"The Most Dangerous Man," Ctd.

by Patrick Appel
A reader writes:

I heard Marc Thiessen on BBC radio last night, angrily denouncing Obama's actions to the world.  What struck me most was his dishonesty. He boldly asserted that waterboarding had saved lives because regular interrogation techniques weren't working to uncover active plots.  And he insisted that we need to be able to use waterboarding when all else fails.  But he wouldn't call it torture.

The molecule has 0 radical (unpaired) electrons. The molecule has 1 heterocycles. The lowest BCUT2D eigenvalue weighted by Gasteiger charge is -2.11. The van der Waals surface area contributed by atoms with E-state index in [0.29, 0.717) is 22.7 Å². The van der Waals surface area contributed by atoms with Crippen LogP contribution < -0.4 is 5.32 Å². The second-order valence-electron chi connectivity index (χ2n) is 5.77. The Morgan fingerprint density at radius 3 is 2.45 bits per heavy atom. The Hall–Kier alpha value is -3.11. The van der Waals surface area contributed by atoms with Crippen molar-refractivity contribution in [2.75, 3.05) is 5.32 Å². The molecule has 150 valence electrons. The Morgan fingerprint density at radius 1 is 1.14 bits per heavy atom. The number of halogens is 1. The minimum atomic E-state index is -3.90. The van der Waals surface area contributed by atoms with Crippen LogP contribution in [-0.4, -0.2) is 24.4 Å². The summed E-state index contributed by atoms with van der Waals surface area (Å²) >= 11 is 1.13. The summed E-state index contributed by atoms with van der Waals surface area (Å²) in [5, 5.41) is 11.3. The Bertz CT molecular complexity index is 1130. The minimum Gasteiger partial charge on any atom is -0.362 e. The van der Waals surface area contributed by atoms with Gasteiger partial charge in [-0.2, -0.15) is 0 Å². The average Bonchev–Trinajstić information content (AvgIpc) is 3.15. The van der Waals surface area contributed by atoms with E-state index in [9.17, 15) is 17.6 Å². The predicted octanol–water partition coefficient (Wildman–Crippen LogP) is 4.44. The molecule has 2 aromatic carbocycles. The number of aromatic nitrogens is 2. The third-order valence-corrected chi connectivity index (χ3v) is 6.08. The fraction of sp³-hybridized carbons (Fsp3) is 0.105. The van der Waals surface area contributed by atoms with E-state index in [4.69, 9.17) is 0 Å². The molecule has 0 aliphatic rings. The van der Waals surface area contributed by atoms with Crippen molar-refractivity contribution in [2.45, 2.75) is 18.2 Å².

His argument was a utilitarian defense of torture, boldly -even proudly- made.  It's a fair argument (with which I disagree), but his refusal to call torture torture undermines everything he says.  It shows how little the Bushies contemplated...well, anything.  As far as they're concerned, they acted and because they acted, their actions were right.  Everyone else is wrong.

I suppose a principled defense of torture is possible, but Thiessen isn't interested.  He's just angry.